Updated April 17, 2020 - 5:06 pm
Sheriff Joe Lombardo announced Friday that he was releasing up to 290 nonviolent inmates from the Clark County Detention Center because of the COVID-19 pandemic.
“It was not an easy decision to reduce the inmate population,” Lombardo said at an afternoon news conference. “As sheriff, my greatest concern is for the safety of this community. The pandemic has presented a situation where I had to balance public safety and the health of LVMPD personnel as well as the inmates.”
Lombardo heads the Metropolitan Police Department, which operates the county jail.
The jail began releasing inmates Thursday evening after the sheriff requested and obtained a court order authorizing the move. Chief District Judge Linda Bell signed the order earlier that day.
“The Sheriff needs to further reduce the population in the Detention Services facilities by up to 10% to ensure the health and safety of inmates and staff,” the judge wrote. “Additionally, given the current health crisis, the Sheriff requires the flexibility to release inmates who are at higher risk for serious illness. The ability to reduce the jail population in these ways will assist the Sheriff in his responsibilities to the health and safety of the inmates.”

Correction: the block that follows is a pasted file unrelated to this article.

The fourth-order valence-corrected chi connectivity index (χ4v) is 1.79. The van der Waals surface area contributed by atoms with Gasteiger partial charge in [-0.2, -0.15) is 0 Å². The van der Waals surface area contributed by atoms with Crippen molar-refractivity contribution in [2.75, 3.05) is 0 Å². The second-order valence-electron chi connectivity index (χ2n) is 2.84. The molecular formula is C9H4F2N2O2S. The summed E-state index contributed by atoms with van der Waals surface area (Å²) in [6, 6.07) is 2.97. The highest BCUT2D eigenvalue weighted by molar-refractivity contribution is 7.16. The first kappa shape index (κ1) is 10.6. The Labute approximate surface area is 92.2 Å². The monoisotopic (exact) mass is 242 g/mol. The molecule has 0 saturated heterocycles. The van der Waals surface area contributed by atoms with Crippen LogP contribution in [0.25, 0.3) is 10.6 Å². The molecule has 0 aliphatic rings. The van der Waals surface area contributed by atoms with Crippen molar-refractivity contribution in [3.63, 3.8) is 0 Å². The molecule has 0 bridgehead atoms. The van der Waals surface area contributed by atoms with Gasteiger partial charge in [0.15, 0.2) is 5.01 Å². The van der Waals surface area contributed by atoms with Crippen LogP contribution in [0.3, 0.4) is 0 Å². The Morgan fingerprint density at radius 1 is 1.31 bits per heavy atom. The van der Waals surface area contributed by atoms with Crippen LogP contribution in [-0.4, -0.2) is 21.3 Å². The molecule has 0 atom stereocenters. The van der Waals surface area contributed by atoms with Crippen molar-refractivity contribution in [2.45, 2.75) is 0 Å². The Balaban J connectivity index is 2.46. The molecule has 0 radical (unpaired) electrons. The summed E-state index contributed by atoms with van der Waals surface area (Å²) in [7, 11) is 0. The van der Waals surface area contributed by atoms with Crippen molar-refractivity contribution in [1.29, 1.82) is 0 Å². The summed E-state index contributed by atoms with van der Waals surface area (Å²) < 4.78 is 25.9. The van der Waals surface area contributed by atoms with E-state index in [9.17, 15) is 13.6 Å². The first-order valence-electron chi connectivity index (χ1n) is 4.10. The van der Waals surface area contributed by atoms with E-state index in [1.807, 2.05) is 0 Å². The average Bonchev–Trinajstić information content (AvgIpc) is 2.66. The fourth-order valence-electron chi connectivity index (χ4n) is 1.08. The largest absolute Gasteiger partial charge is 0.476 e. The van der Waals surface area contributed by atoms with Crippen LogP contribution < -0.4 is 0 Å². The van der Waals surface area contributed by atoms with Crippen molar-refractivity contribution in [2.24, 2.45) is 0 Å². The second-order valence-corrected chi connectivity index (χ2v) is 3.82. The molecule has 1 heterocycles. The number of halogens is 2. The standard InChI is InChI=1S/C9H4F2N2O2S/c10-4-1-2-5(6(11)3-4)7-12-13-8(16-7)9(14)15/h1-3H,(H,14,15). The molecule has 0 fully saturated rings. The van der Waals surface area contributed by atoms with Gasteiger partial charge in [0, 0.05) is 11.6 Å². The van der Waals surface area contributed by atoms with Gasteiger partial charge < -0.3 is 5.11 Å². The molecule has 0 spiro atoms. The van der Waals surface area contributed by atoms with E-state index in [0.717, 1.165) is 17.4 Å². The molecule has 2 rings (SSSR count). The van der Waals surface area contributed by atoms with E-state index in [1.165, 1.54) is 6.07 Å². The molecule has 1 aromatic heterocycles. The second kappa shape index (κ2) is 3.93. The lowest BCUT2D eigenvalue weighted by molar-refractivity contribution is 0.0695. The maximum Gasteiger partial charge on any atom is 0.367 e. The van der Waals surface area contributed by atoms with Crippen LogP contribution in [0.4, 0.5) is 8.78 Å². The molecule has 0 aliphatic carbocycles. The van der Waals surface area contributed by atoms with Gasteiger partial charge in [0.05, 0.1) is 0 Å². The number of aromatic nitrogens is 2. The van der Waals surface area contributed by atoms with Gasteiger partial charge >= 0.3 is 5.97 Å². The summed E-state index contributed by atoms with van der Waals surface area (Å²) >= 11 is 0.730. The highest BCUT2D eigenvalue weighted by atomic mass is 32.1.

Metro said the jail was housing about 2,900 inmates on Friday, and releases would continue for 30 days.
According to Bell’s order, decisions about releasing inmates “must take into consideration any potential risk of harm to the community.”
The court order authorizes Lombardo to release inmates who:
— Are being held on a “technical violation of probation or serving a jail sentence for a technical violation of probation.”
— Are serving jail sentences and are at high risk for severe illness based on factors recognized by the Centers for Disease Control and Prevention, “including being over the age of 65 or suffering from an identified underlying health condition.”
— Have served at least 75 percent of their sentence.